The second-quarter performance of New York’s largest multifamily lender shows the city’s rental market has regained its footing.
New York Community Bank reported 4 percent annualized growth in its multifamily loan portfolio last quarter to $32.6 billion. In the same period, multifamily loan originations jumped by 42 percent to $2.1 billion, powering a 21 percent overall increase in originations.
Meanwhile, rent collection by the bank’s loan recipients was steady at pre-pandemic levels and loan deferrals dropped to $1 billion at the end of June, an 86 percent decrease from $7.4 billion in the same quarter last year. Deferrals had been edging down for several quarters until the second-quarter plunge.
“We have zero clients on full deferral right now, which is great,” said NYCB’s president and CEO Thomas Cangemi, adding that he expects deferrals to continue to decline.
Multifamily loans, which account for over 60 percent of the firm’s $1.4 billion loan portfolio, drove overall growth in the quarter. The bank saw net income surge 45 percent year-over-year to $152 million while revenue jumped 23 percent to $347 million.
Cangemi pegged Manhattan’s reopening as the catalyst for the firm’s rental portfolio recovery. Rents have risen as tenants have returned to the city, gobbling up supply.
The CEO said he feels confident that New York Community Bank can grow its multifamily portfolio by 5 percent over the next year.
Cangemi, who took over for CEO Joe Ficalora in December, said the bank met the goals he had outlined.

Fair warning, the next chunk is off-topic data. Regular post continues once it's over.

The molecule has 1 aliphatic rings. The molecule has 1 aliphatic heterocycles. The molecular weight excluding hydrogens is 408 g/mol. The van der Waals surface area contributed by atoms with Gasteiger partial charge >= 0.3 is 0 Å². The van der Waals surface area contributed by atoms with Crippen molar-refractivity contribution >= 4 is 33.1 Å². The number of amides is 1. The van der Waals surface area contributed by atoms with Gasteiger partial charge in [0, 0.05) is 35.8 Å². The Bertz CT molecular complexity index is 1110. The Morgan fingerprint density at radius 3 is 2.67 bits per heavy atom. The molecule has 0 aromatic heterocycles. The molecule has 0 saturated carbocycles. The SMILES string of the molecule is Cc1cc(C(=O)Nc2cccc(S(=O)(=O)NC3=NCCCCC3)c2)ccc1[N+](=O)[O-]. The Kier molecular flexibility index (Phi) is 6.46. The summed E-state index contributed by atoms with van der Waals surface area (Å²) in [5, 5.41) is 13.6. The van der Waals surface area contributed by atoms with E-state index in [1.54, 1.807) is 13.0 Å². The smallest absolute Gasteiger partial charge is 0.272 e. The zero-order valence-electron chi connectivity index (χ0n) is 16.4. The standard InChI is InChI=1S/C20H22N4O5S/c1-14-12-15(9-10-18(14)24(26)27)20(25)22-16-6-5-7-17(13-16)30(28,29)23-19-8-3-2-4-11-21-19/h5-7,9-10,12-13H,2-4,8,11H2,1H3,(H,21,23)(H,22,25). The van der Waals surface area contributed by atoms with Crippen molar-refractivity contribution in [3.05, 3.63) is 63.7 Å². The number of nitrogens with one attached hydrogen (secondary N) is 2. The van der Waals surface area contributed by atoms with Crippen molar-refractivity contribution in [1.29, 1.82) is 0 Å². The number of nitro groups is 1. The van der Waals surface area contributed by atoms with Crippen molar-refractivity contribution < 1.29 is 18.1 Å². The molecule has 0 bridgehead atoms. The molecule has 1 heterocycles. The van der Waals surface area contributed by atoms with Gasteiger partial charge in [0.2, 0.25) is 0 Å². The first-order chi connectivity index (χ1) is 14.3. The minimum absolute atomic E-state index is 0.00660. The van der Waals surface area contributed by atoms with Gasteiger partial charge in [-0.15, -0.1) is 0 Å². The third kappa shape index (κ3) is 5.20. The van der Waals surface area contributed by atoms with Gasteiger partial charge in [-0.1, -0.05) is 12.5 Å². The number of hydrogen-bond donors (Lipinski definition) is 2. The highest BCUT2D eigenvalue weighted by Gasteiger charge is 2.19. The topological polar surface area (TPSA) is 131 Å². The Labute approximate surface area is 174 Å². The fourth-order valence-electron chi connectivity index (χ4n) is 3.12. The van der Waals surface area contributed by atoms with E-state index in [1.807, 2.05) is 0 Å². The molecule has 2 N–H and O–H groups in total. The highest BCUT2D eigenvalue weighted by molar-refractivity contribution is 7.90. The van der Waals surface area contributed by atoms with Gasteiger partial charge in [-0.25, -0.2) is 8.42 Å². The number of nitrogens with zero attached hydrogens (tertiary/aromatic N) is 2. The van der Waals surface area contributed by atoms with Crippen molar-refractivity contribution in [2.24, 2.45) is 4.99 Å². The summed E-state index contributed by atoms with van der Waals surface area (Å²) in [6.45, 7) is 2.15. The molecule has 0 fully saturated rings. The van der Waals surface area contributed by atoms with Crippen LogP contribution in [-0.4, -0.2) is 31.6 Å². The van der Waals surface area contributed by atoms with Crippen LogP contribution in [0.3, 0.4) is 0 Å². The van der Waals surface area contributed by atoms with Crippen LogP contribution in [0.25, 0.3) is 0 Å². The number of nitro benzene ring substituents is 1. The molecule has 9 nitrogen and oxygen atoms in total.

“Since being named CEO it has been one of my top initiatives to bring in more core deposits from our multifamily and commercial real estate borrowers,” Cangemi said. “These initiatives are beginning to bear fruit.”
The bank’s commercial lending poses longer-term problems.
Cangemi admitted there was “some work to do in office and retail,” which saw loans dip quarter-over-quarter by 12 percent to $215 million and 1 percent year to date.
The firm has approximately $500 million in commercial loans in danger of default, but Cangemi told analysts on the call that the firm held sufficient equity to stave off a loss to the bank.
While demand among residential tenants has risen, office landlords have struggled. In the second quarter, 17 percent of all office space was vacant.
The executive pointed to the firm’s late-April merger with Michigan-based bank Flagstar as a means to offset those declines by diversifying the banks’ portfolio and expanding into Florida, Phoenix and Michigan markets, where Flagstar has traction.
“Given the bigger balance sheet, we will have the opportunity to leverage off a number of businesses and increase market share,” said Cangemi. He named direct and indirect family lending, mortgage warehouse lending, mortgage banking and commercial and industrial lending as growth areas.